Gospel Reflection – 3rd Sunday of Easter – Cycle B – Luke 24:35-48   

We’ve heard in today’s Gospel about the power of Scripture, how it is a living link to Christ himself.
At the time, the Disciples were a strange group. Part inspired, part frightened, at least hesitant, I think we can assume that they had no definitive route forward, at that stage. When Christ appeared to them, we can only imagine the grace that accompanied the event; the power of this meeting will have catapulted them, in an extraordinary moment of conversion, back onto a route forward. The nature of this route they still did not know. But a way will have opened up, a meaning. And on this meaning stands the Church, because it was born from Jesus’s death on the Cross.
What, then, of our own conversion? Where do we go to find the inspiration to move forward? As Trappist monks, we at MSJ have learnt – sometimes the hard way! – that conversion isn’t a one-off process. Road-to-Damascus moments are indeed rare. Instead, monastic life offers us heightened opportunities to convert, sometimes on a monthly or weekly basis, other times daily. We must learn, not only as monks but as Christians, to begin again.
There is a clear sense, in today’s Gospel, of the disciples beginning again. They had lost their way, rudderless in a world without their Messiah. At the moment of his presence, it is as though they reset their lives: once as unknowing and defeated, now as the first Christians, having walked through a long, arduous and painful valley of death, into the light and truth of Jesus.
Our journeys are not dissimilar. We must reset, but we can get lost in the shadow of our own deflation. How we begin again, how we convert, is a personal matter. But if we can cling – on a daily basis – to prayer and Scripture, we are giving ourselves a better opportunity to meet with Christ, to encounter him in a real and life-changing way.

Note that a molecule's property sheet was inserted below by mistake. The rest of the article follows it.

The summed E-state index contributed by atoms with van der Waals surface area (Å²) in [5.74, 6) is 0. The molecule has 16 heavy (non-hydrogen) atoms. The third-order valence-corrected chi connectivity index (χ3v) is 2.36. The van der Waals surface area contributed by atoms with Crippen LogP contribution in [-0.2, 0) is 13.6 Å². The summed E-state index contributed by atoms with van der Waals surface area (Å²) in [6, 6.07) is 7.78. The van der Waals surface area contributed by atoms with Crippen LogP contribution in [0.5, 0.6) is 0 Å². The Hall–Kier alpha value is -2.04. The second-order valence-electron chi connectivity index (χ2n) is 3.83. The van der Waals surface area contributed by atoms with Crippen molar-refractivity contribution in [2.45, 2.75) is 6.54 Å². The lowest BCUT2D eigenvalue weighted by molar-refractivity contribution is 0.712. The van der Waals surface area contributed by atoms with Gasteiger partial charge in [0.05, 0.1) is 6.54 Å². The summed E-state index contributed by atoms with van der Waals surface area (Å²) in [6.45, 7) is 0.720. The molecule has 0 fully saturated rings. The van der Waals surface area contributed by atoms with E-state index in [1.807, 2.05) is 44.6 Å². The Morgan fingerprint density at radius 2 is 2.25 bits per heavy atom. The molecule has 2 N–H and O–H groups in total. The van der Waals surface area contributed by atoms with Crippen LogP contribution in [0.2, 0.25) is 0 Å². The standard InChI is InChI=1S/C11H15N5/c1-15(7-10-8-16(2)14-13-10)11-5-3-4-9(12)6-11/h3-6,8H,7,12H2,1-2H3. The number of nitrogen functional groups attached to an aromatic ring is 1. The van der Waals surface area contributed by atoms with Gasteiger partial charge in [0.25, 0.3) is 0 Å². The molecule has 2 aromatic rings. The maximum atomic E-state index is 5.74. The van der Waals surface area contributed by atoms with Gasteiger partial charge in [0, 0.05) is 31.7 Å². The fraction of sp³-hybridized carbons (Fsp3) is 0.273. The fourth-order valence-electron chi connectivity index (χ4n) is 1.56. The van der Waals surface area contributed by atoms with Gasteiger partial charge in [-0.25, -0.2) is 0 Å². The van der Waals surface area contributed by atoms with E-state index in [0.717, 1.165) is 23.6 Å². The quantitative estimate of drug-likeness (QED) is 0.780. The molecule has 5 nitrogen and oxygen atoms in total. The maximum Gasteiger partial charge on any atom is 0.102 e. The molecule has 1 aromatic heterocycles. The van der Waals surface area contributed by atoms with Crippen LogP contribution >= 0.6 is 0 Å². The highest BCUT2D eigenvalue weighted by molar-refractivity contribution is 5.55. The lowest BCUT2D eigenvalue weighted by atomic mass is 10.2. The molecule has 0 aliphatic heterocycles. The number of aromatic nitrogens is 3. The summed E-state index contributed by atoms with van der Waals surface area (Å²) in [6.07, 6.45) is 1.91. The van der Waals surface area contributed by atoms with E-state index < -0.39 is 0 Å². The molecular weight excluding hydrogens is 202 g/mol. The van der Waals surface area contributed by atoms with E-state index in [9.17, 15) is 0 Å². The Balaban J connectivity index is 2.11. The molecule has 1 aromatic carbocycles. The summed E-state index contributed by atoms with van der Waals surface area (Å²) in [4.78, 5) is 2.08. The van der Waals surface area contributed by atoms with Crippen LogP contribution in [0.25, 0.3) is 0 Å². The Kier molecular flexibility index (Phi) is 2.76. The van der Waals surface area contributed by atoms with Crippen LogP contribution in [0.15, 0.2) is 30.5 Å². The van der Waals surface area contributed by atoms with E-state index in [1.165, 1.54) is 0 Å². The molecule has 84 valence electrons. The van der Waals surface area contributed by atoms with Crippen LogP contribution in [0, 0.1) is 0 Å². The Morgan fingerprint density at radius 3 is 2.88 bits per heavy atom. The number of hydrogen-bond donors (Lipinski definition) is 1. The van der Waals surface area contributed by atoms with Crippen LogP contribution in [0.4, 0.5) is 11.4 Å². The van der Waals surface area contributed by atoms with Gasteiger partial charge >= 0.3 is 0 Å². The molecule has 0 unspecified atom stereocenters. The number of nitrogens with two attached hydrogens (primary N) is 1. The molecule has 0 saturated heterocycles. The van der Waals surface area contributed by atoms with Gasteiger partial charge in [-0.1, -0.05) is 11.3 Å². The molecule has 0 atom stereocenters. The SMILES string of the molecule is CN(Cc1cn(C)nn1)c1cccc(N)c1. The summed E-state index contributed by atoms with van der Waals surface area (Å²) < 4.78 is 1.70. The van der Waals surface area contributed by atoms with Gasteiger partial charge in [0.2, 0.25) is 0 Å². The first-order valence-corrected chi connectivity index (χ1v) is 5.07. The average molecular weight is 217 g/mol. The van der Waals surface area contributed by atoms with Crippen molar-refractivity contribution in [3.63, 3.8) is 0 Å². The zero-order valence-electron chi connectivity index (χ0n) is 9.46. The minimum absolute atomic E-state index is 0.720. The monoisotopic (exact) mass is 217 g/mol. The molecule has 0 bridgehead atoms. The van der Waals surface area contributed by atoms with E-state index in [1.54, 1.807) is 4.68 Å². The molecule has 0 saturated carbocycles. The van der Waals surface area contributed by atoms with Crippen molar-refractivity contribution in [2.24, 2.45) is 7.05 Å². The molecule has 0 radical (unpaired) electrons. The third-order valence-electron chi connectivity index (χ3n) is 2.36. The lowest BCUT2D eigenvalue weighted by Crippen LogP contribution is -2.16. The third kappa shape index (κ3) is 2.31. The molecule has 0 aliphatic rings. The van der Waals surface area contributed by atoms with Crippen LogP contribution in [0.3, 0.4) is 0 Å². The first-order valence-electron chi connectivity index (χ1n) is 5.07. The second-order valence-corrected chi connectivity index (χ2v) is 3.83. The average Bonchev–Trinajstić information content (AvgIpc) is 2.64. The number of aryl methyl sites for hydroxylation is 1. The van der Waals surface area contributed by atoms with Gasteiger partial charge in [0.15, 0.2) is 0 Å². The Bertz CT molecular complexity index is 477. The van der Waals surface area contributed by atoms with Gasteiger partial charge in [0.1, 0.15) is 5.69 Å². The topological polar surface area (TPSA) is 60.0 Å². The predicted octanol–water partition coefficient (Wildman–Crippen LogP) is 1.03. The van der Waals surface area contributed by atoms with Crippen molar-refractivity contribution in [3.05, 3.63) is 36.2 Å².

Conversion requires us to change. It asks us to scrap our own plans. It can break us down and this can feel like we are falling apart. But often this process is necessary, like the sculptor chiseling away the stone to find the beauty within.
May we live our lives in better communion with Jesus, developing our daily prayer life, pondering Scripture and spiritual reading, and always listening out for his still small voice of calm. This could be our conversion. Amen.


The Lord be with you
And with your spirit.
A reading from the holy Gospel according to Luke 24:35-48
Glory to you, O Lord

The disciples told their story of what had happened on the road and how they had recognised Jesus at the breaking of bread.
They were still talking about this when Jesus himself stood among them and said to them,
‘Peace be with you!‘ In a state of alarm and fright, they thought they were seeing a ghost. But he said,
‘Why are you so agitated, and why are these doubts rising in your hearts? Look at my hands and feet; yes, it is I indeed. Touch me and see for yourselves; a ghost has no flesh and bones as you can see I have.’
And as he said this he showed them his hands and feet. Their joy was so great that they could not believe it, and they stood dumbfounded; so he said to them,
‘Have you anything here to eat?‘
And they offered him a piece of grilled fish, which he took and ate before their eyes.

Then he told them,
‘This is what I meant when I said, while I was still with you, that everything written about me in the Law of Moses, in the Prophets and in the Psalms, has to be fulfilled.’
He then opened their minds to understand the scriptures, and he said to them,
‘So you see how it is written that the Christ would suffer and on the third day rise from the dead, and that, in his name, repentance for the forgiveness of sins would be preached to all the nations, beginning from Jerusalem.
You are witnesses to this.’

The Gospel of the Lord.
Praise to you, Lord Jesus Christ.